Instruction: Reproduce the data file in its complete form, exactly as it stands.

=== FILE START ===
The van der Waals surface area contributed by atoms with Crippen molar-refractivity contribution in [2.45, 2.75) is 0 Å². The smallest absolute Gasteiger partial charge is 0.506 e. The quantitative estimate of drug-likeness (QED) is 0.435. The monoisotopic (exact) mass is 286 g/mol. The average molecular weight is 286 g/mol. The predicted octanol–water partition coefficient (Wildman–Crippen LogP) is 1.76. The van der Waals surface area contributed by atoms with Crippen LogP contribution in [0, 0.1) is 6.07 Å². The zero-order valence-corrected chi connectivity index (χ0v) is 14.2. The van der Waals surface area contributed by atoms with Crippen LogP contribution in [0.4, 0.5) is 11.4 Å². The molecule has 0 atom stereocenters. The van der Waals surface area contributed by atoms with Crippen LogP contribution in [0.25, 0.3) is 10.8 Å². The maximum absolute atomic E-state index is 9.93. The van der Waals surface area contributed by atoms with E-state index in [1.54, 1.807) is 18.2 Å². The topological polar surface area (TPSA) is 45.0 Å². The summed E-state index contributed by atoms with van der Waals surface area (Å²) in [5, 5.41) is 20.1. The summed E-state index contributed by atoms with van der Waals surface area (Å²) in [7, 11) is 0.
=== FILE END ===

The van der Waals surface area contributed by atoms with Crippen molar-refractivity contribution in [2.45, 2.75) is 0 Å². The smallest absolute Gasteiger partial charge is 0.506 e. The quantitative estimate of drug-likeness (QED) is 0.435. The monoisotopic (exact) mass is 286 g/mol. The average molecular weight is 286 g/mol. The predicted octanol–water partition coefficient (Wildman–Crippen LogP) is 1.76. The van der Waals surface area contributed by atoms with Crippen LogP contribution in [0, 0.1) is 6.07 Å². The zero-order valence-corrected chi connectivity index (χ0v) is 14.2. The van der Waals surface area contributed by atoms with Crippen LogP contribution in [0.4, 0.5) is 11.4 Å². The molecule has 0 atom stereocenters. The van der Waals surface area contributed by atoms with Crippen LogP contribution in [0.25, 0.3) is 10.8 Å². The maximum absolute atomic E-state index is 9.93. The van der Waals surface area contributed by atoms with E-state index in [1.54, 1.807) is 18.2 Å². The topological polar surface area (TPSA) is 45.0 Å². The summed E-state index contributed by atoms with van der Waals surface area (Å²) in [5, 5.41) is 20.1. The summed E-state index contributed by atoms with van der Waals surface area (Å²) in [7, 11) is 0.